rotors_simulator repository

Repository Summary

Checkout URI
VCS Type git
VCS Version master
Last Updated 2016-07-01



RotorS is a MAV gazebo simulator. It provides some multirotor models such as the AscTec Hummingbird, the AscTec Pelican, or the AscTec Firefly, but the simulator is not limited for the use with these multicopters.

There are simulated sensors coming with the simulator such as an IMU, a generic odometry sensor, and the VI-Sensor, which can be mounted on the multirotor.

This package also contains some example controllers, basic worlds, a joystick interface, and example launch files.

Below we provide the instructions necessary for getting started. See RotorS' wiki for more instructions and examples (

If you are using this simulator within the research for your publication, please cite:

author="Furrer, Fadri
and Burri, Michael
and Achtelik, Markus
and Siegwart, Roland",
editor="Koubaa, Anis",
chapter="RotorS---A Modular Gazebo MAV Simulator Framework",
title="Robot Operating System (ROS): The Complete Reference (Volume 1)",
publisher="Springer International Publishing",

Installation Instructions

  1. Install and initialize ROS indigo desktop full, additional ROS packages, catkin-tools, and wstool:
 $ sudo sh -c 'echo "deb `lsb_release -sc` main" > /etc/apt/sources.list.d/ros-latest.list'
 $ wget -O - | sudo apt-key add -
 $ sudo apt-get update
 $ sudo apt-get install ros-indigo-desktop-full ros-indigo-joy ros-indigo-octomap-ros python-wstool python-catkin-tools
 $ sudo rosdep init
 $ rosdep update
 $ source /opt/ros/indigo/setup.bash

  1. If you don't have ROS workspace yet you can do so by
 $ mkdir -p ~/catkin_ws/src
 $ cd ~/catkin_ws/src
 $ catkin_init_workspace  # initialize your catkin workspace
 $ wstool init

Note for setups with multiple workspaces please refer to the official documentation at by replacing rosws by wstool. 3. Get the simulator and additional dependencies

 $ cd ~/catkin_ws/src
 $ git clone
 $ git clone

Note if you want to use wstool you can replace the above commands with

    wstool set --git local_repo_name

Note if you want to build and use the gazebo_mavlink_interface plugin you have to get MAVROS as an additional dependency from link below. Follow the installation instructions provided there and build all of its packages prior to building the rest of your workspace.

  1. Build your workspace with python_catkin_tools (therefore you need python_catkin_tools)
   $ cd ~/catkin_ws/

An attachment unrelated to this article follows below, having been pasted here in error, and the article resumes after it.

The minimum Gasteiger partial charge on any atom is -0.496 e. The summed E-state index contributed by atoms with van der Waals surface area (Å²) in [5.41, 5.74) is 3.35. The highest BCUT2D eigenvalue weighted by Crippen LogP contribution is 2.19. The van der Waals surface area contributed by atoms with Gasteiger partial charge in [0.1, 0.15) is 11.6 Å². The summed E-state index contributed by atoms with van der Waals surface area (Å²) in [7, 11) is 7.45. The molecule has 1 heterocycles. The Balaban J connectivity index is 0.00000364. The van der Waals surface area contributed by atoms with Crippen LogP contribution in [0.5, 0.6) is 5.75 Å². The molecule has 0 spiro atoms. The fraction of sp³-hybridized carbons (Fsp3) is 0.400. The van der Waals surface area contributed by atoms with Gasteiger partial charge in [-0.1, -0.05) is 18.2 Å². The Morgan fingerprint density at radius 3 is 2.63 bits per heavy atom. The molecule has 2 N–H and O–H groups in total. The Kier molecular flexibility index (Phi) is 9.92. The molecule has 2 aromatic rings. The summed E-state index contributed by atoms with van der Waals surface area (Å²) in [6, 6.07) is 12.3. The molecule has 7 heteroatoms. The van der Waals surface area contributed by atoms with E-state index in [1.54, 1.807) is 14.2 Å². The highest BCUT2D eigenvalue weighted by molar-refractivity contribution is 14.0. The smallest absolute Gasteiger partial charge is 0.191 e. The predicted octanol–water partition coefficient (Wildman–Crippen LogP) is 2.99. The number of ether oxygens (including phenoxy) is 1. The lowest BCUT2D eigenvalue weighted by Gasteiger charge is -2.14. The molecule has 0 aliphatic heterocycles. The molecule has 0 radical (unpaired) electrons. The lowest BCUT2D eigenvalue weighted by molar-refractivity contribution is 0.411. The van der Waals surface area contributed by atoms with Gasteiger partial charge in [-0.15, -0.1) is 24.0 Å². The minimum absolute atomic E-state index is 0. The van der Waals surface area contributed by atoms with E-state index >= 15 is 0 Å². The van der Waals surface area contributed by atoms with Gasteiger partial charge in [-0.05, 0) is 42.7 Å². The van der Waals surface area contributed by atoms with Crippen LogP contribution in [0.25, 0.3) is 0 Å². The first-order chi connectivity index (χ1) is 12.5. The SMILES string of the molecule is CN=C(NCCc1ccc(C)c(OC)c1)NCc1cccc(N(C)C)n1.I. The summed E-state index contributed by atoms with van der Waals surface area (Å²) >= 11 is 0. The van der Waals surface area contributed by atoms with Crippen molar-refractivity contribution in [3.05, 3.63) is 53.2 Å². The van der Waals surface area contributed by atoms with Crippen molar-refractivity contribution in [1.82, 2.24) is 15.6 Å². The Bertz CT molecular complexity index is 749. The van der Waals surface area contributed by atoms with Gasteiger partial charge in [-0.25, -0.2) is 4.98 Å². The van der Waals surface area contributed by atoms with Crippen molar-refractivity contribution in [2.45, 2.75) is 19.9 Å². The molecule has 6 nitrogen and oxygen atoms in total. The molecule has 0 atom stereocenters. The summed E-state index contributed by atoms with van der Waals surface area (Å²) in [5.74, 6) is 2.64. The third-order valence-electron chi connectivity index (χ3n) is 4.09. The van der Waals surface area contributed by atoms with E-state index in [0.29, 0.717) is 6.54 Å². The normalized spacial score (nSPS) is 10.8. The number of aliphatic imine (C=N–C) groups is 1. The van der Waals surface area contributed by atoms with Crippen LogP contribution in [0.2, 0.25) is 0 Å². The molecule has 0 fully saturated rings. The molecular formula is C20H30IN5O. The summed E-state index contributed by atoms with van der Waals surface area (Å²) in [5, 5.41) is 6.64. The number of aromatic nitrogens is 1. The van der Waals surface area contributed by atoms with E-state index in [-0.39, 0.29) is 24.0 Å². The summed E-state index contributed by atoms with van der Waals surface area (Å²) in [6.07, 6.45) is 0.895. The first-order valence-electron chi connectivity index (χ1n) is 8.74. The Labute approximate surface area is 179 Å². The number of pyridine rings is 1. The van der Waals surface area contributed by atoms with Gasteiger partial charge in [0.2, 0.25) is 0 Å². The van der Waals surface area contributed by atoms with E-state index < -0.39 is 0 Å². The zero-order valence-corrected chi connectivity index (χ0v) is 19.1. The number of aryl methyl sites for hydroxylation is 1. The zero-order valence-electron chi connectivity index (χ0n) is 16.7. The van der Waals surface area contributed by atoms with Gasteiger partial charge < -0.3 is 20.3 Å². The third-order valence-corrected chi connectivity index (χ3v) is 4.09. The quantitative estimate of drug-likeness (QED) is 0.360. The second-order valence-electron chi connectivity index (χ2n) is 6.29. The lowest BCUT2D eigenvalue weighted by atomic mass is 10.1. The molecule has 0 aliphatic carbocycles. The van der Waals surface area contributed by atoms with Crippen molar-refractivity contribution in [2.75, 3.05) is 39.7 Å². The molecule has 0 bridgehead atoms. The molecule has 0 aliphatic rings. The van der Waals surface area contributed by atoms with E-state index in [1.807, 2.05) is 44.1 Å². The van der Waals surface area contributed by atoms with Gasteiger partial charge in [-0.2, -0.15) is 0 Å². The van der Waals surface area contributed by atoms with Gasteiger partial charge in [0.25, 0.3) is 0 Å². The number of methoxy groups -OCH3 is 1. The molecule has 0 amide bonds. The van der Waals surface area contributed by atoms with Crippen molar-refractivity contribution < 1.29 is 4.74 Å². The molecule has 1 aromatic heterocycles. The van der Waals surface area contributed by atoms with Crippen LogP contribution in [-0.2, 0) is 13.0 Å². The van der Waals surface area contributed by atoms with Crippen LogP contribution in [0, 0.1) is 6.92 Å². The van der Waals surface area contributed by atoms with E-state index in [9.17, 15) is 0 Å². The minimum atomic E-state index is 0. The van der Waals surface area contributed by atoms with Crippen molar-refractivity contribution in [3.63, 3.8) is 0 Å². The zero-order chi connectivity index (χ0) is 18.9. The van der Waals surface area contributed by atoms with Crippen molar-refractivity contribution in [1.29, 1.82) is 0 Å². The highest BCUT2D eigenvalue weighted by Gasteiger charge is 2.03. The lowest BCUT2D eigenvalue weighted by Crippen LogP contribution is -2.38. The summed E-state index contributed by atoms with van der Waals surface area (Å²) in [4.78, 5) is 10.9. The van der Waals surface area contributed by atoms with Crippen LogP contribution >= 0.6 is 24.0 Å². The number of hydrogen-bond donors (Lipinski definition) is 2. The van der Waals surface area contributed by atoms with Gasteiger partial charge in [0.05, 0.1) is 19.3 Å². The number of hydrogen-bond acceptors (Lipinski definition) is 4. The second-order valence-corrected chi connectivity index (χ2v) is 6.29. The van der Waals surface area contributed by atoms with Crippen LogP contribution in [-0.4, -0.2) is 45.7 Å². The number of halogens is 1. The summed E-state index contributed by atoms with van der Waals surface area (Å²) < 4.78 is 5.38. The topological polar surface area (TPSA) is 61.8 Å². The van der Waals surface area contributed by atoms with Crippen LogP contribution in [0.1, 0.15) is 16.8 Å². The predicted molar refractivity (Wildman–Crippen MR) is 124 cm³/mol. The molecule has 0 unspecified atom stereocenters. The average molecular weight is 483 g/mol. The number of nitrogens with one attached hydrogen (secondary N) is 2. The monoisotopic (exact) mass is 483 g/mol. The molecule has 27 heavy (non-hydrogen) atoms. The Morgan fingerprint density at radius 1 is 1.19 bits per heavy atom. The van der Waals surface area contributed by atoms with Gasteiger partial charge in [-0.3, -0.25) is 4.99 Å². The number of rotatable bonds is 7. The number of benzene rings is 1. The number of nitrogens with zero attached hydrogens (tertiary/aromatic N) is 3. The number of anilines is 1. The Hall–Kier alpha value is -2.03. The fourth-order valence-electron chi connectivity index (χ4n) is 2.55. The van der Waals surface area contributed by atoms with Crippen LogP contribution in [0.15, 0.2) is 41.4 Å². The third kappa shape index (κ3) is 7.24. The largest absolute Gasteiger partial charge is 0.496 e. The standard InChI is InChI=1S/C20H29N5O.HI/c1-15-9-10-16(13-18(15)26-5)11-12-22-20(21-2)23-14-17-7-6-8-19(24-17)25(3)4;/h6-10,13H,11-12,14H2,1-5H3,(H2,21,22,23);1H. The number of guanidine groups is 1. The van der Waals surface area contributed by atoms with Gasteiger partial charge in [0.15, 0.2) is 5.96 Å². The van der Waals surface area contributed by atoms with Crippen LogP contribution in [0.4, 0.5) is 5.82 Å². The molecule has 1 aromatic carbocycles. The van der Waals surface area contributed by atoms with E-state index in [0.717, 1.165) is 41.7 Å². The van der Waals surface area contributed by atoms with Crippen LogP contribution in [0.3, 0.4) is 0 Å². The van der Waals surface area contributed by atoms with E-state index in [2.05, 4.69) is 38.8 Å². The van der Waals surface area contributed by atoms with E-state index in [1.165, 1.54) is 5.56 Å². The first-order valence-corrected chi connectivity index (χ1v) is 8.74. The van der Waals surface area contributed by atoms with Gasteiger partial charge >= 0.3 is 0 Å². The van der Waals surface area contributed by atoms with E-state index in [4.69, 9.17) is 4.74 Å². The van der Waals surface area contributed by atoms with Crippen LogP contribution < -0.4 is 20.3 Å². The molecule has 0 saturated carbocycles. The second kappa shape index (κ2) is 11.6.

$ catkin init  # If you haven't done this before.
   $ catkin build

  1. Add sourcing to your .bashrc file
   $ echo "source ~/catkin_ws/devel/setup.bash" >> ~/.bashrc
   $ source ~/.bashrc

Basic Usage

Launch the simulator with a hex-rotor helicopter model, in our case, the AscTec Firefly in a basic world.

$ roslaunch rotors_gazebo mav_empty_world.launch mav_name:=firefly world_name:=basic

Note The first run of gazebo might take considerably long, as it will download some models from an online database.

The simulator starts by default in paused mode. To start it you can either - use the Gazebo GUI and press the play button - or you can send the following service call.

   $ rosservice call gazebo/unpause_physics

There are some basic launch files where you can load the different multicopters with additional sensors. They can all be found in ~/catkin_ws/src/rotors_simulator/rotors_gazebo/launch.

The world_name argument looks for a .world file with a corresponding name in ~/catkin_ws/src/rotors_simulator/rotors_gazebo/worlds. By default, all launch files, with the exception of those that have the world name explicitly included in the file name, use the empty world described in

Getting the multicopter to fly

To let the multicopter fly you need to generate thrust with the rotors, this is achieved by sending commands to the multicopter, which make the rotors spin. There are currently a few ways to send commands to the multicopter, we will show one of them here. The rest is documented here in our Wiki. We will here also show how to write a stabilizing controller and how you can control the multicopter with a joystick.

Send direct motor commands

We will for now just send some constant motor velocities to the multicopter.

$ rostopic pub /firefly/command/motor_speed mav_msgs/Actuators '{angular_velocities: [100, 100, 100, 100, 100, 100]}'

Note The size of the motor_speed array should be equal to the number of motors you have in your model of choice (e.g. 6 in the Firefly model).

You should see (if you unpaused the simulator and you have a multicopter in it), that the rotors start spinning. The thrust generated by these motor velocities is not enough though to let the multicopter take off.

You can play with the numbers and will realize that the Firefly will take off with motor speeds of about 545 on each rotor. The multicopter is unstable though, since there is no controller running, if you just set the motor speeds.

Let the helicopter hover with ground truth odometry

You can let the helicopter hover with ground truth odometry (perfect state estimation), by launching:

$ roslaunch rotors_gazebo mav_hovering_example.launch mav_name:=firefly world_name:=basic

Create an attitude controller

TODO(ff): Write something here.

Usage with a joystick

TODO(ff): Write something here.